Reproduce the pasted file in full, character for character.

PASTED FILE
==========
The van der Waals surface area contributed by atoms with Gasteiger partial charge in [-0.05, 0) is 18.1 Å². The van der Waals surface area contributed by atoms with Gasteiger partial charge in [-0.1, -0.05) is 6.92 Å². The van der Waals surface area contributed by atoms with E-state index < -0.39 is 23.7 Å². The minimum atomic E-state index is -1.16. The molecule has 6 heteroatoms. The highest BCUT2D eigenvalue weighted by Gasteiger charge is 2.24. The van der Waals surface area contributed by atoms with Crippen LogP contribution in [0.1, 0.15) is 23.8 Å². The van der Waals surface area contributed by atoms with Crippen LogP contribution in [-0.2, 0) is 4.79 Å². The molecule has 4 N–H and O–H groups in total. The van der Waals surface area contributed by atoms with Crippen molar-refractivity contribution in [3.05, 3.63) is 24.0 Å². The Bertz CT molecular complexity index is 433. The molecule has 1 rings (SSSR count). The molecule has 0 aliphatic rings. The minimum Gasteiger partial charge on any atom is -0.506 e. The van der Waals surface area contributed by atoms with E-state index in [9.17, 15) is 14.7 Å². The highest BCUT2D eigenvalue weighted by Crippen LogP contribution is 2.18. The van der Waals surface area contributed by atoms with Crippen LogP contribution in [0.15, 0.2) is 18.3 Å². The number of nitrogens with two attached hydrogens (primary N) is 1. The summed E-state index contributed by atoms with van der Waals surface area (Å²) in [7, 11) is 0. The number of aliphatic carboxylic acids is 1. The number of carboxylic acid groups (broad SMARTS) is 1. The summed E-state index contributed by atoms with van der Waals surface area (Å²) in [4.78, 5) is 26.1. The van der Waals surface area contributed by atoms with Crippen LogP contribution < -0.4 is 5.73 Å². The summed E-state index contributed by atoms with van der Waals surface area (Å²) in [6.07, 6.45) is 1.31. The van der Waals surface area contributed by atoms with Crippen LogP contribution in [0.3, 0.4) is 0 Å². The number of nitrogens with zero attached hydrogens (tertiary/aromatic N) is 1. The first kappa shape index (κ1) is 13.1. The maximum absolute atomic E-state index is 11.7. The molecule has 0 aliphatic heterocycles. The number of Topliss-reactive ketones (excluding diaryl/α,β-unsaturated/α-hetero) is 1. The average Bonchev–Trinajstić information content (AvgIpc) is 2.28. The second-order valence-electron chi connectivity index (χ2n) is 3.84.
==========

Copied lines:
The van der Waals surface area contributed by atoms with Gasteiger partial charge in [-0.05, 0) is 18.1 Å². The van der Waals surface area contributed by atoms with Gasteiger partial charge in [-0.1, -0.05) is 6.92 Å². The van der Waals surface area contributed by atoms with E-state index < -0.39 is 23.7 Å². The minimum atomic E-state index is -1.16. The molecule has 6 heteroatoms. The highest BCUT2D eigenvalue weighted by Gasteiger charge is 2.24. The van der Waals surface area contributed by atoms with Crippen LogP contribution in [0.1, 0.15) is 23.8 Å². The van der Waals surface area contributed by atoms with Crippen LogP contribution in [-0.2, 0) is 4.79 Å². The molecule has 4 N–H and O–H groups in total. The van der Waals surface area contributed by atoms with Crippen molar-refractivity contribution in [3.05, 3.63) is 24.0 Å². The Bertz CT molecular complexity index is 433. The molecule has 1 rings (SSSR count). The molecule has 0 aliphatic rings. The minimum Gasteiger partial charge on any atom is -0.506 e. The van der Waals surface area contributed by atoms with E-state index in [9.17, 15) is 14.7 Å². The highest BCUT2D eigenvalue weighted by Crippen LogP contribution is 2.18. The van der Waals surface area contributed by atoms with Crippen LogP contribution in [0.15, 0.2) is 18.3 Å². The number of nitrogens with two attached hydrogens (primary N) is 1. The summed E-state index contributed by atoms with van der Waals surface area (Å²) in [7, 11) is 0. The number of aliphatic carboxylic acids is 1. The number of carboxylic acid groups (broad SMARTS) is 1. The summed E-state index contributed by atoms with van der Waals surface area (Å²) in [4.78, 5) is 26.1. The van der Waals surface area contributed by atoms with Crippen LogP contribution < -0.4 is 5.73 Å². The summed E-state index contributed by atoms with van der Waals surface area (Å²) in [6.07, 6.45) is 1.31. The van der Waals surface area contributed by atoms with Crippen LogP contribution in [0.3, 0.4) is 0 Å². The number of nitrogens with zero attached hydrogens (tertiary/aromatic N) is 1. The first kappa shape index (κ1) is 13.1. The maximum absolute atomic E-state index is 11.7. The molecule has 0 aliphatic heterocycles. The number of Topliss-reactive ketones (excluding diaryl/α,β-unsaturated/α-hetero) is 1. The average Bonchev–Trinajstić information content (AvgIpc) is 2.28. The second-order valence-electron chi connectivity index (χ2n) is 3.84.